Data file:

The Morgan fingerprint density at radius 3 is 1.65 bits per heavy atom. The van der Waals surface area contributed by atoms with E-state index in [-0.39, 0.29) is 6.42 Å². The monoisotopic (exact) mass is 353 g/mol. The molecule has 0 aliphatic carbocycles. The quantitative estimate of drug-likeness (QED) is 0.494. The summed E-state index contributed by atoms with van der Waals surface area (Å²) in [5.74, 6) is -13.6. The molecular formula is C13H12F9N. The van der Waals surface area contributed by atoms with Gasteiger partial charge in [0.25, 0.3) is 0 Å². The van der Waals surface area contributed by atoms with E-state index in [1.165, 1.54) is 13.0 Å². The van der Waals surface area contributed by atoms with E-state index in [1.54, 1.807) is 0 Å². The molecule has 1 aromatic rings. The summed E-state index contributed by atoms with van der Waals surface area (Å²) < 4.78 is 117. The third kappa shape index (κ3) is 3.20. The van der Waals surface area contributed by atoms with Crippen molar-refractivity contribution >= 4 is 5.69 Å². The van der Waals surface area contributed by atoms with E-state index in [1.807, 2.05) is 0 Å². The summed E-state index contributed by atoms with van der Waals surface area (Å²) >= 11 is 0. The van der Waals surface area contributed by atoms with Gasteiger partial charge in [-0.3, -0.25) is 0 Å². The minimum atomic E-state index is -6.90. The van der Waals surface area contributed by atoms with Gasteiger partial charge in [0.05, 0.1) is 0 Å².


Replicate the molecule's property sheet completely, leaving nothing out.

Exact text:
The Morgan fingerprint density at radius 3 is 1.65 bits per heavy atom. The van der Waals surface area contributed by atoms with E-state index in [-0.39, 0.29) is 6.42 Å². The monoisotopic (exact) mass is 353 g/mol. The molecule has 0 aliphatic carbocycles. The quantitative estimate of drug-likeness (QED) is 0.494. The summed E-state index contributed by atoms with van der Waals surface area (Å²) in [5.74, 6) is -13.6. The molecular formula is C13H12F9N. The van der Waals surface area contributed by atoms with Gasteiger partial charge in [0.25, 0.3) is 0 Å². The van der Waals surface area contributed by atoms with E-state index in [1.165, 1.54) is 13.0 Å². The van der Waals surface area contributed by atoms with E-state index in [1.54, 1.807) is 0 Å². The molecule has 1 aromatic rings. The summed E-state index contributed by atoms with van der Waals surface area (Å²) < 4.78 is 117. The third kappa shape index (κ3) is 3.20. The van der Waals surface area contributed by atoms with Crippen molar-refractivity contribution >= 4 is 5.69 Å². The van der Waals surface area contributed by atoms with E-state index in [1.807, 2.05) is 0 Å². The summed E-state index contributed by atoms with van der Waals surface area (Å²) >= 11 is 0. The van der Waals surface area contributed by atoms with Gasteiger partial charge in [-0.3, -0.25) is 0 Å². The minimum atomic E-state index is -6.90. The van der Waals surface area contributed by atoms with Gasteiger partial charge in [0.05, 0.1) is 0 Å².